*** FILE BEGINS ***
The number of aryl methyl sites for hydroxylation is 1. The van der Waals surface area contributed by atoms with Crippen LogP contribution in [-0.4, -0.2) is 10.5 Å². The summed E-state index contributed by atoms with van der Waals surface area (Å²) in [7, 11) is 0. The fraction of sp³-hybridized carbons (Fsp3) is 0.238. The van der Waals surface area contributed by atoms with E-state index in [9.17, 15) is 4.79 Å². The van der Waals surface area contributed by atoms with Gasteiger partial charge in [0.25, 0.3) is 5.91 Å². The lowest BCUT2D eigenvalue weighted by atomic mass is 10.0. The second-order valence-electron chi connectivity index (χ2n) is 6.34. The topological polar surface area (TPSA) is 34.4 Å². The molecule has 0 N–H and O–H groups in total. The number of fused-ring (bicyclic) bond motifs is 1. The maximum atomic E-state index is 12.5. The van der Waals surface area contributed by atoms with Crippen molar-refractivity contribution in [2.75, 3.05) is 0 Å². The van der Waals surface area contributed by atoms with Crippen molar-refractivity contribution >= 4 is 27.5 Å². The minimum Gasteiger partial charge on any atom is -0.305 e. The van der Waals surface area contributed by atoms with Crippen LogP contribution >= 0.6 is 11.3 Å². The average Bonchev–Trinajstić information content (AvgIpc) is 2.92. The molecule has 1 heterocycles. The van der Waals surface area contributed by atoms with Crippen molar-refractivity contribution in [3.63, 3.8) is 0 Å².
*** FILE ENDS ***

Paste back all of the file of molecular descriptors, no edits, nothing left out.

The number of aryl methyl sites for hydroxylation is 1. The van der Waals surface area contributed by atoms with Crippen LogP contribution in [-0.4, -0.2) is 10.5 Å². The summed E-state index contributed by atoms with van der Waals surface area (Å²) in [7, 11) is 0. The fraction of sp³-hybridized carbons (Fsp3) is 0.238. The van der Waals surface area contributed by atoms with E-state index in [9.17, 15) is 4.79 Å². The van der Waals surface area contributed by atoms with Gasteiger partial charge in [0.25, 0.3) is 5.91 Å². The lowest BCUT2D eigenvalue weighted by atomic mass is 10.0. The second-order valence-electron chi connectivity index (χ2n) is 6.34. The topological polar surface area (TPSA) is 34.4 Å². The molecule has 0 N–H and O–H groups in total. The number of fused-ring (bicyclic) bond motifs is 1. The maximum atomic E-state index is 12.5. The van der Waals surface area contributed by atoms with Crippen molar-refractivity contribution in [2.75, 3.05) is 0 Å². The van der Waals surface area contributed by atoms with Crippen molar-refractivity contribution >= 4 is 27.5 Å². The minimum Gasteiger partial charge on any atom is -0.305 e. The van der Waals surface area contributed by atoms with Crippen LogP contribution >= 0.6 is 11.3 Å². The average Bonchev–Trinajstić information content (AvgIpc) is 2.92. The molecule has 1 heterocycles. The van der Waals surface area contributed by atoms with Crippen molar-refractivity contribution in [3.63, 3.8) is 0 Å².